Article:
Posted by tsong 12/17/2008 at 06:38 PM

Hingis -- The Epitome of Hubris

Posted by ogno 12/17/2008 at 06:45 PM

it has to be emphasized that Hingis deserved the boos and the jeers. She brought the opprobrium on herself, for her unprecedented fit of petulance while she was leading, 6-4, 3-1 ...

petulant while leading? unheard of in the history of tennis

read that again ..."while she was leading..."

she deserved no sympathies from 18,000 Parisians.

Posted by nost 12/17/2008 at 06:51 PM

i agree really, if you have a puffball serve at 80 mph

you don't deserve to be World No.1

go back to the practice courts, and make more drills

Hingis was really lucky to "squeak in" a few Slams

"squeak" is the exact word, as Graf had multiple injuries in 1997-98

and Monica Seles was not up to the task.

In that sense, Seles was a greater disappointment than Hingis.

Posted by athan 12/17/2008 at 08:22 PM

I don't think Hingis is lucky. She is one of the greatest tactician and player - but not the most powerful. and this is where the edge of the other players come in.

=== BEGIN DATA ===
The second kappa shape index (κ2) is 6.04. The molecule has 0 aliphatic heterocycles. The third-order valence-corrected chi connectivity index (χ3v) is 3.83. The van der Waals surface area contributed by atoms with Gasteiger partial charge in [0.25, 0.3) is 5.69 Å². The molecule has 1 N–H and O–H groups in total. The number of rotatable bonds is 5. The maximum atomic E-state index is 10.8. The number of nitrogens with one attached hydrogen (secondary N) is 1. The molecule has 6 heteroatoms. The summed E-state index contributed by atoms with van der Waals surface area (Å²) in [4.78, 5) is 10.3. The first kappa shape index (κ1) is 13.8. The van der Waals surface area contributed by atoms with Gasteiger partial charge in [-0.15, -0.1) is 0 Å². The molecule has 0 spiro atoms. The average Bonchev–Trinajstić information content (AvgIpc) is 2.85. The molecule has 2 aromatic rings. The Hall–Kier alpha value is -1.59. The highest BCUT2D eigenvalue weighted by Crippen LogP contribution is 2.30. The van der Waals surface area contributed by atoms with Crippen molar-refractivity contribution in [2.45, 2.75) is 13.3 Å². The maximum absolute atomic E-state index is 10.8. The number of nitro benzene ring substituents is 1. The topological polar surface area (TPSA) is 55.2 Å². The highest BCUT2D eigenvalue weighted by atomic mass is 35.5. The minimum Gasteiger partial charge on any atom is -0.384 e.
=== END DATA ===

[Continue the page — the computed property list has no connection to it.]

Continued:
The racquet technology favors power and bashing and Hingis brand of play was not complemented but rather pushed out by the racquet technology.

So can I say the power players are the lucky ones because of Science?

Posted by Markic 12/18/2008 at 08:03 AM

tsong hits the nail on the head: Hingis won it all too soon, and didn't put in the effort to refine her already almost perfect game. Definitely the best lob and drop shot I've ever seen on either tour.

People can call her success an interregnum, but if she'd worked harder, it could have lasted a lot longer. The sense of the bigger picture on court, as in seeing all the options, started to hurt her career when she was old enough to apply that to her life off court.

Posted by Paul 12/18/2008 at 08:35 AM

I haven't scoured the thread, but from the looks of it, it seems that no one has mentioned this: I find Graf's victory incredibly deserving after Hingis made the comments about Graf in 1998: "She is old now. Her time has passed."

Posted by john smith 12/18/2008 at 07:08 PM

In that RG math it is Hingis who looks like 30 years old. She might be talented and a great tactitian but she was unable to run even at age of 17. Look no further for a reason why she never won another GS.